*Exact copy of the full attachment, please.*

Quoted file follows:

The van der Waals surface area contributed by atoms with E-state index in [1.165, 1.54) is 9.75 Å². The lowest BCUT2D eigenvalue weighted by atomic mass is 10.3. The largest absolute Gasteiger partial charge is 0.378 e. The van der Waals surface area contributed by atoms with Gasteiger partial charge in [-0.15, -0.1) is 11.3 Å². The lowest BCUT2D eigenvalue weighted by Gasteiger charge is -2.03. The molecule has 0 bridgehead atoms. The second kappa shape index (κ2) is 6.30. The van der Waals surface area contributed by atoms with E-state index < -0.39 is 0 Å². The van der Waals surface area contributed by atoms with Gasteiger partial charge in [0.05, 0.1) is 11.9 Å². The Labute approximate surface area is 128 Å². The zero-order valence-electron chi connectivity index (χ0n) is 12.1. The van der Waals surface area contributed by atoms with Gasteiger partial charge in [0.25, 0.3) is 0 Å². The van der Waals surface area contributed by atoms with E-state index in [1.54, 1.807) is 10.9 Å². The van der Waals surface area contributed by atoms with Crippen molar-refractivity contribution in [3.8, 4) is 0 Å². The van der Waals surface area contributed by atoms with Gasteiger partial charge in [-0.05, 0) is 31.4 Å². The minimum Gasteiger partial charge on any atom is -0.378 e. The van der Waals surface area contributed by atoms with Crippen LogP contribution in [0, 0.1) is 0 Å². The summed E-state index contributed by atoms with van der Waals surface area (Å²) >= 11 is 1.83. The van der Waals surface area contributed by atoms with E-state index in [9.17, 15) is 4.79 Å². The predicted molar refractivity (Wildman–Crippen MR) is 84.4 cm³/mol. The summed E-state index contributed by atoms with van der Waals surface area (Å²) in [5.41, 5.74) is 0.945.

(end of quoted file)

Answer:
The van der Waals surface area contributed by atoms with E-state index in [1.165, 1.54) is 9.75 Å². The lowest BCUT2D eigenvalue weighted by atomic mass is 10.3. The largest absolute Gasteiger partial charge is 0.378 e. The van der Waals surface area contributed by atoms with Gasteiger partial charge in [-0.15, -0.1) is 11.3 Å². The lowest BCUT2D eigenvalue weighted by Gasteiger charge is -2.03. The molecule has 0 bridgehead atoms. The second kappa shape index (κ2) is 6.30. The van der Waals surface area contributed by atoms with E-state index < -0.39 is 0 Å². The van der Waals surface area contributed by atoms with Gasteiger partial charge in [0.05, 0.1) is 11.9 Å². The Labute approximate surface area is 128 Å². The zero-order valence-electron chi connectivity index (χ0n) is 12.1. The van der Waals surface area contributed by atoms with Gasteiger partial charge in [0.25, 0.3) is 0 Å². The van der Waals surface area contributed by atoms with E-state index in [1.54, 1.807) is 10.9 Å². The van der Waals surface area contributed by atoms with Crippen molar-refractivity contribution in [3.8, 4) is 0 Å². The van der Waals surface area contributed by atoms with Gasteiger partial charge in [-0.05, 0) is 31.4 Å². The minimum Gasteiger partial charge on any atom is -0.378 e. The van der Waals surface area contributed by atoms with Crippen LogP contribution in [0, 0.1) is 0 Å². The summed E-state index contributed by atoms with van der Waals surface area (Å²) >= 11 is 1.83. The van der Waals surface area contributed by atoms with E-state index in [9.17, 15) is 4.79 Å². The predicted molar refractivity (Wildman–Crippen MR) is 84.4 cm³/mol. The summed E-state index contributed by atoms with van der Waals surface area (Å²) in [5.41, 5.74) is 0.945.